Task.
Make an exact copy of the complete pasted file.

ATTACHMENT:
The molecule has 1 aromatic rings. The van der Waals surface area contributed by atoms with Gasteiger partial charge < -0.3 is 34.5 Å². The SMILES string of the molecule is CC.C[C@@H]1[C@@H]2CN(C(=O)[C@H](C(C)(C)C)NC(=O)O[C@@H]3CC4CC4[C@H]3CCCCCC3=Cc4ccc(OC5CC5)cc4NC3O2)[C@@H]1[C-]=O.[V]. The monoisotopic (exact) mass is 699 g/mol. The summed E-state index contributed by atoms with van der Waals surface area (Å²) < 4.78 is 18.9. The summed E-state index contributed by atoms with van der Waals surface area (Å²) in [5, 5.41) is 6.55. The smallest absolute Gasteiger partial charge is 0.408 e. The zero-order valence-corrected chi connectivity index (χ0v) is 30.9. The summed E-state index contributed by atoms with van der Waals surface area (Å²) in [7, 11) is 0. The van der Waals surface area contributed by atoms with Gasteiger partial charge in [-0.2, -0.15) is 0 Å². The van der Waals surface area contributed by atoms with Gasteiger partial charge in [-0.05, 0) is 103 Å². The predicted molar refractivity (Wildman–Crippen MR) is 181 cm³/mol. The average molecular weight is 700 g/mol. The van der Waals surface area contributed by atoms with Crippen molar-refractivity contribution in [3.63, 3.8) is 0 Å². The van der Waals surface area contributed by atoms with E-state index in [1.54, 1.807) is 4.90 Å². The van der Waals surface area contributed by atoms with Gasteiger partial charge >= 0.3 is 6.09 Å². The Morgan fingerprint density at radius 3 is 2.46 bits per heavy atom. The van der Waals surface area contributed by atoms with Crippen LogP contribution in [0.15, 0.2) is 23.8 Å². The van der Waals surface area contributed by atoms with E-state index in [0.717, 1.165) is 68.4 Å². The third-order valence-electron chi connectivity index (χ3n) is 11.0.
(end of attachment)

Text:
The molecule has 1 aromatic rings. The van der Waals surface area contributed by atoms with Gasteiger partial charge < -0.3 is 34.5 Å². The SMILES string of the molecule is CC.C[C@@H]1[C@@H]2CN(C(=O)[C@H](C(C)(C)C)NC(=O)O[C@@H]3CC4CC4[C@H]3CCCCCC3=Cc4ccc(OC5CC5)cc4NC3O2)[C@@H]1[C-]=O.[V]. The monoisotopic (exact) mass is 699 g/mol. The summed E-state index contributed by atoms with van der Waals surface area (Å²) < 4.78 is 18.9. The summed E-state index contributed by atoms with van der Waals surface area (Å²) in [5, 5.41) is 6.55. The smallest absolute Gasteiger partial charge is 0.408 e. The zero-order valence-corrected chi connectivity index (χ0v) is 30.9. The summed E-state index contributed by atoms with van der Waals surface area (Å²) in [7, 11) is 0. The van der Waals surface area contributed by atoms with Gasteiger partial charge in [-0.2, -0.15) is 0 Å². The van der Waals surface area contributed by atoms with Gasteiger partial charge in [-0.05, 0) is 103 Å². The predicted molar refractivity (Wildman–Crippen MR) is 181 cm³/mol. The average molecular weight is 700 g/mol. The van der Waals surface area contributed by atoms with Crippen molar-refractivity contribution in [3.63, 3.8) is 0 Å². The van der Waals surface area contributed by atoms with E-state index in [1.54, 1.807) is 4.90 Å². The van der Waals surface area contributed by atoms with Gasteiger partial charge >= 0.3 is 6.09 Å². The Morgan fingerprint density at radius 3 is 2.46 bits per heavy atom. The van der Waals surface area contributed by atoms with Crippen LogP contribution in [0.15, 0.2) is 23.8 Å². The van der Waals surface area contributed by atoms with E-state index in [0.717, 1.165) is 68.4 Å². The third-order valence-electron chi connectivity index (χ3n) is 11.0.